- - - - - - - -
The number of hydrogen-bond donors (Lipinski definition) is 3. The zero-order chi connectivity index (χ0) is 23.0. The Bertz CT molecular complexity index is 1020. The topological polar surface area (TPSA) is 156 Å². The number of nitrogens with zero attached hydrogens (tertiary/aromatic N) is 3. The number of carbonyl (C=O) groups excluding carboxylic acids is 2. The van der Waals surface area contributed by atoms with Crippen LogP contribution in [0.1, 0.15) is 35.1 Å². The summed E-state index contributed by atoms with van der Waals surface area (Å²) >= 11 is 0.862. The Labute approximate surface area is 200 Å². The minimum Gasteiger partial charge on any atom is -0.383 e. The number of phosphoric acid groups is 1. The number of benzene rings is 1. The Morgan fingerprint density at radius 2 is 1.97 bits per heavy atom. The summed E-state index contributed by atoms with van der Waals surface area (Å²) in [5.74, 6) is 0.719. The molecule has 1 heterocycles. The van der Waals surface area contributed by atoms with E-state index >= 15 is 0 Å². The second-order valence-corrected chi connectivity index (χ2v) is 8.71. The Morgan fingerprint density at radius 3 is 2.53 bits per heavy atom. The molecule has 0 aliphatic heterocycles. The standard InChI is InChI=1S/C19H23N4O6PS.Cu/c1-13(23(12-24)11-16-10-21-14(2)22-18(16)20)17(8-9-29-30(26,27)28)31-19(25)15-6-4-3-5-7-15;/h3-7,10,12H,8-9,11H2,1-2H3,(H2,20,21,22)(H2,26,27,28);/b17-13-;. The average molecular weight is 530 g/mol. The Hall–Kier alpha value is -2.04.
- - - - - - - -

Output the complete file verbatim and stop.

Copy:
The number of hydrogen-bond donors (Lipinski definition) is 3. The zero-order chi connectivity index (χ0) is 23.0. The Bertz CT molecular complexity index is 1020. The topological polar surface area (TPSA) is 156 Å². The number of nitrogens with zero attached hydrogens (tertiary/aromatic N) is 3. The number of carbonyl (C=O) groups excluding carboxylic acids is 2. The van der Waals surface area contributed by atoms with Crippen LogP contribution in [0.1, 0.15) is 35.1 Å². The summed E-state index contributed by atoms with van der Waals surface area (Å²) >= 11 is 0.862. The Labute approximate surface area is 200 Å². The minimum Gasteiger partial charge on any atom is -0.383 e. The number of phosphoric acid groups is 1. The number of benzene rings is 1. The Morgan fingerprint density at radius 2 is 1.97 bits per heavy atom. The summed E-state index contributed by atoms with van der Waals surface area (Å²) in [5.74, 6) is 0.719. The molecule has 1 heterocycles. The van der Waals surface area contributed by atoms with E-state index >= 15 is 0 Å². The second-order valence-corrected chi connectivity index (χ2v) is 8.71. The Morgan fingerprint density at radius 3 is 2.53 bits per heavy atom. The molecule has 0 aliphatic heterocycles. The standard InChI is InChI=1S/C19H23N4O6PS.Cu/c1-13(23(12-24)11-16-10-21-14(2)22-18(16)20)17(8-9-29-30(26,27)28)31-19(25)15-6-4-3-5-7-15;/h3-7,10,12H,8-9,11H2,1-2H3,(H2,20,21,22)(H2,26,27,28);/b17-13-;. The average molecular weight is 530 g/mol. The Hall–Kier alpha value is -2.04.